For instance, the Constitutional Court made a controversial ruling last year to allow Gibran to be Prabowo’s running mate despite the fact he was below the mandated age for running for president or vice president. The court was led by Jokowi’s brother-in-law, Anwar Usman. He was later found guilty of ethics breach for not recusing himself from the case despite clearly having a conflict of interest.

The heavily criticised court decision sparked public protests over the apparent conflict of interest.

Jokowi’s government was also accused of doling out food aid and cash handouts to the public, as well as mobilising the police, military and government officials to tip the balance for the Prabowo-Gibran ticket by pressuring village heads to support the pair.

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This does not necessarily mean Prabowo would do much worse than Jokowi in subverting democracy. Prabowo will also be constrained by the same architecture of power relations that had shaped the political choices of his predecessor. The extent to which he can rule as an autocrat depends on the power struggle among the elites.

Jokowi is widely seen by many as a cunning politician. But still, he cannot escape the oligarchic system of power that constrains his choices. He failed to get a third term not because the idea contradicted the Constitution, but because the proposal for a Constitutional amendment was blocked by Megawati Sukarnoputri, the leader of the Indonesian Democratic Party of Struggle (PDIP), the country’s largest political party.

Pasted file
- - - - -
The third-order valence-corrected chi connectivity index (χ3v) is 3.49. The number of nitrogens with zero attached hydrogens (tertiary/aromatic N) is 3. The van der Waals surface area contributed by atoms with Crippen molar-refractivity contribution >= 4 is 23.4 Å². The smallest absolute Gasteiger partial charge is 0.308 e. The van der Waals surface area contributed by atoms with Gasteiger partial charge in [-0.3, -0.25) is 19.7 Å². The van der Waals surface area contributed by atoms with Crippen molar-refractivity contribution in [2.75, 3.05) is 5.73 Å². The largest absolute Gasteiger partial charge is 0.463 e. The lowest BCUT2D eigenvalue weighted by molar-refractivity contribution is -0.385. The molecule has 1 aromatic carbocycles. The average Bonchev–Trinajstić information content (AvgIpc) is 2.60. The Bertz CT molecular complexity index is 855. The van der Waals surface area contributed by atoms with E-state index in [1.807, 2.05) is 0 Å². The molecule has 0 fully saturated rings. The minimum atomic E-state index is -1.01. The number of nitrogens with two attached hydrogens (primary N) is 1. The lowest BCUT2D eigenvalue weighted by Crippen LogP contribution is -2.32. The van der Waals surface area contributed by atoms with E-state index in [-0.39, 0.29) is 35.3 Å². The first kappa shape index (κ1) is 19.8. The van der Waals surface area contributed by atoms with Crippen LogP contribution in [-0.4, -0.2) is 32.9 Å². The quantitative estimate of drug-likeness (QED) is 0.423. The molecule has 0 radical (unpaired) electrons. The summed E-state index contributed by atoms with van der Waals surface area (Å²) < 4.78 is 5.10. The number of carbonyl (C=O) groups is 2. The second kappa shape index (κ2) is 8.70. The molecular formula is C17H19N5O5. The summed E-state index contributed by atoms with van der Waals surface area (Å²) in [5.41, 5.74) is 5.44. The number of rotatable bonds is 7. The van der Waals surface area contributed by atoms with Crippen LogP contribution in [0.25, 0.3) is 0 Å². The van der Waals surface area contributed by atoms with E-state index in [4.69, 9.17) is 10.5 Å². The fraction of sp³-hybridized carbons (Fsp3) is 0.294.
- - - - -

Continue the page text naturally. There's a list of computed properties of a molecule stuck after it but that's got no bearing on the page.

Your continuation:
So, it was, in fact, an intra-elite struggle and not institutional democratic safeguards that put the proposal to rest.

The oligarch’s hands

Jokowi’s acrobatic political manoeuvrings to help Prabowo win the election were also only made possible by the fact that the oligarchs mainly those from the mining industry, considered him a political force who can best accommodate their interests.

Garibaldi Thohir, a coal businessman and the brother of State-Owned Enterprises Minister Erick Thohir (a member of the Prabowo campaign team), boasted a group of businesspeople would help the Prabowo-Gibran ticket win the election in a single round. One of them through campaign fund supports.

Indonesian President Joko
Adwit Pramono/Antara Foto

These businesspeople, Garibaldi claimed, are among Indonesia’s wealthiest families, including owners of the country’s largest cigarette firms, such as the Djarum group(owned by the Hartono family). The companies have denied Garibaldi’s controversial claim that they backed Prabowo’s campaign.

This is not to say that no elements of the oligarchy were backing the other two election tickets.

One of Prabowo’s rivals in the presidential race, Anies Baswedan, who is also a former Jakarta governor, was mainly backed by media mogul Surya Paloh, the leader of the NasDem Party, who also has businesses in the mining and property industries.

Several big names in the mining industry, such as Saratoga Investama Sedaya co-founder Sandiaga Uno and Indonesia’s Chamber of Trade and Commerce chairman Arsjad Rasjid, meanwhile, were supporting another presidential candidate, Ganjar Pranowo.

But the Jokowi-Prabowo alliance had the largest support from members of the oligarchy. The Prabowo campaign’s initial campaign fund at Rp 31.4 billion (US$2 million) was 31 times higher than his main competitor Anies. It is suspected that oligarchs are one of the main sources of political financing in Indonesia.

It is only natural for foreign observers to be anxious about the fate of Indonesia under Prabowo. However, the real question is what the oligarchs are up to now that Prabowo is in charge.

At this point, Indonesia’s democracy is already in tatters.